I agree. It's too bad the USA no longer has any active 16" battleships. They're all museums now. Not only do battleships have foot thick steel, compared to the USS Cole, they also have plenty of room for multiple rail guns. If the USA had money, we could redesign our battleships with modern labor saving devices. Then they could have a smaller crew and be cheaper to run.

The problem is, the USA is broke. That is, our large USA corporations have not been paying any taxes so the country is broke. You're not going to hear about this on any of the cable news channels because they are... sponsors!!! You should know, because the USA no longer has enough money, they're shrinking the size of the Army to pre-WW2 levels and eliminating the A-10 Warthog.

There are several documentaries you must see:
1. Inside Job , not available via Netflix Streaming, only DVD.
2. We're Not Broke
3. Park Avenue: Money, Power and the American Dream
4. Gasland I & II
5. Split Estate


RE: Sweet technology
By YearOfTheDingo on 4/10/2014 10:01:59 PM , Rating: 2
You're judging the value of a weapon system based solely on its ability to destroy enemy assets. It's like saying handguns are useless because a hand grenade is more effective at killing. The intimidation factor is what's relevant here. The rail gun gives us the ability to fire a shot across the bow of an enemy ship from a long distance away. It's more useful, really, since most of the time we don't want to start a shooting war. We could not do the same with a Harpoon missile.


RE: Sweet technology
By deltaend on 4/10/2014 10:03:58 PM , Rating: 3
At 19,000mph, these rounds will fly nearly 17,000mph faster than our fastest rockets (not including ICBM's on re-entry) and due to the sheer speed and energy delivered can singlehandedly destroy larger vessels with a single shot. Additionally, you can load ones that explode and fragment before hitting the target, allowing for massive anti-personel or anti-air rounds to be highly effective against soft targets or inbound missiles. Lastly, you can carry significantly more rounds on a smaller vessel than you can on a larger ship and unlike missiles, these warheads won't expire or become more unreliable (dangerous?) with time.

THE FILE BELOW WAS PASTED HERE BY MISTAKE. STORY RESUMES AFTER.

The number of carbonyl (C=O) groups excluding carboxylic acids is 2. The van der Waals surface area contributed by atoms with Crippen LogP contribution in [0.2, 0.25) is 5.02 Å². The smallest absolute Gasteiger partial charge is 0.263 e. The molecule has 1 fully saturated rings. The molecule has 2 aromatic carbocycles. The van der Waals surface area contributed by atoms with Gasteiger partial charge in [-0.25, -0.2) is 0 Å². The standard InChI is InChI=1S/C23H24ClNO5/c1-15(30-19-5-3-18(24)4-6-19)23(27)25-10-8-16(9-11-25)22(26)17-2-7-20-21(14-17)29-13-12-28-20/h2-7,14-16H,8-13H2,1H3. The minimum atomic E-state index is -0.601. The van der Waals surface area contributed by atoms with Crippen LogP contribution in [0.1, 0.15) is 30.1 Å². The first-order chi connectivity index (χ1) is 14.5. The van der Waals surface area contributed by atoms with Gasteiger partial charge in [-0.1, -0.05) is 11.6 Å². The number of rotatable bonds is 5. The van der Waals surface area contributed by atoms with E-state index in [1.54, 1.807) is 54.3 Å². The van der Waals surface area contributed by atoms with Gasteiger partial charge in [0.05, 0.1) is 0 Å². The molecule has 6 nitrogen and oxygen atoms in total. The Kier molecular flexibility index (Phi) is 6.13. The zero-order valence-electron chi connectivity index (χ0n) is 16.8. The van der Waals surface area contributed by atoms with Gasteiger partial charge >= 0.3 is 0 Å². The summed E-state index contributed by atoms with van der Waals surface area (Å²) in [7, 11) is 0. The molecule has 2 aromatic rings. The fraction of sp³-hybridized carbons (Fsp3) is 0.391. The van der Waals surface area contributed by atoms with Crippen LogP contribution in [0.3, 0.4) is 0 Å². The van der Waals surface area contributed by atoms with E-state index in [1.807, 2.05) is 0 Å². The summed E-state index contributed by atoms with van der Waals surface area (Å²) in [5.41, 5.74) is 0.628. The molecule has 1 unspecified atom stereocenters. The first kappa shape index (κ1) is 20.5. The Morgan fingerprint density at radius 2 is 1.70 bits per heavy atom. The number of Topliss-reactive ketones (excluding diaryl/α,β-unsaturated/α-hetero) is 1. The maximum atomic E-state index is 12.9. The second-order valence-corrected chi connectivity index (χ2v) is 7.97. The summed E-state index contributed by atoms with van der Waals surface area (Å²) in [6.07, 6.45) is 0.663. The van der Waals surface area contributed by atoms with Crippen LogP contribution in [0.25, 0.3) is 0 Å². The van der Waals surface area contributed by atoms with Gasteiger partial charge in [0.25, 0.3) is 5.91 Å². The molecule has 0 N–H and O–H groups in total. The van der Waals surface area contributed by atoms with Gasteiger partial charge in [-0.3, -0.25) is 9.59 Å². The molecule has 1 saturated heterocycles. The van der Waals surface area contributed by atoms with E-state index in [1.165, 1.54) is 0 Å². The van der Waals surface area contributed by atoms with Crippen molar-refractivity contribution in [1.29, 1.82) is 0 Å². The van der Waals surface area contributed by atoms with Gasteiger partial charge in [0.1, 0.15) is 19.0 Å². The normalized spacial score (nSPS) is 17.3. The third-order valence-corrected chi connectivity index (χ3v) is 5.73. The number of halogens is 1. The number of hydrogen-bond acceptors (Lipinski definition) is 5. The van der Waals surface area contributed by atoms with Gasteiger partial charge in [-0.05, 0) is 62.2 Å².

RE: Sweet technology
By FishTankX on 4/11/2014 8:28:36 AM , Rating: 3
this tech has the destructive force of a tomahawk missile at a few hundred dollars a round vs a million and enough range (200 miles) to be used for a lot of the same applications at speeds no anti missile system could hope to engage. I'm also guessing railgun shells could punch clean through an enemy ship with that much force. sinking a ten million dollar ship with a hundred dollar slug sounds mighty potent....

also if you are trying to engage targets likely to move this is an excellent system due to high projectile speed. looking at seconds to target instead of minutes like a tomahawk. I don't think an enemy destroyee xould move fast enough to dodge a 7000mph shell fired from 100 miles away. we're talking 10 seconds to evade a shell capable of hitting a 15 foot circle. leading the target there is probably no hope for it to dodge.


RE: Sweet technology
By AntDX316 on 4/21/2014 5:31:21 AM , Rating: 2
basically railgun technology > all previous technology


RE: Sweet technology
By KOOLTIME on 4/11/2014 7:09:03 PM , Rating: 2
That explains it,

now we know what happened to flight 370,

this darn thing misfired.


RE: Sweet technology
By ven1ger on 4/9/14, Rating: 0
RE: Sweet technology
By M'n'M on 4/9/2014 3:59:20 PM , Rating: 5
quote:
Gunpowder stills needs air to explode.

Nope. The oxidizer is part of the propellant. Think about it, how would enough air get into the sealed casing, ahead of the sealed breech and behind the tightly fitting projectile.


RE: Sweet technology
By deltaend on 4/11/2014 8:20:08 AM , Rating: 2
Not to say that it wouldn't work better in an oxygen rich environment, but for every additional pound of thrust that you would get from having O2 around the bullet when it goes off, you also add proportionally more drag against the bullet as it flies. At the end of the day, gunpowder works nearly exactly like an airgun. Compressed gasses launch a projectile while expanding rapidly in order to reach equilibrium via diffusion.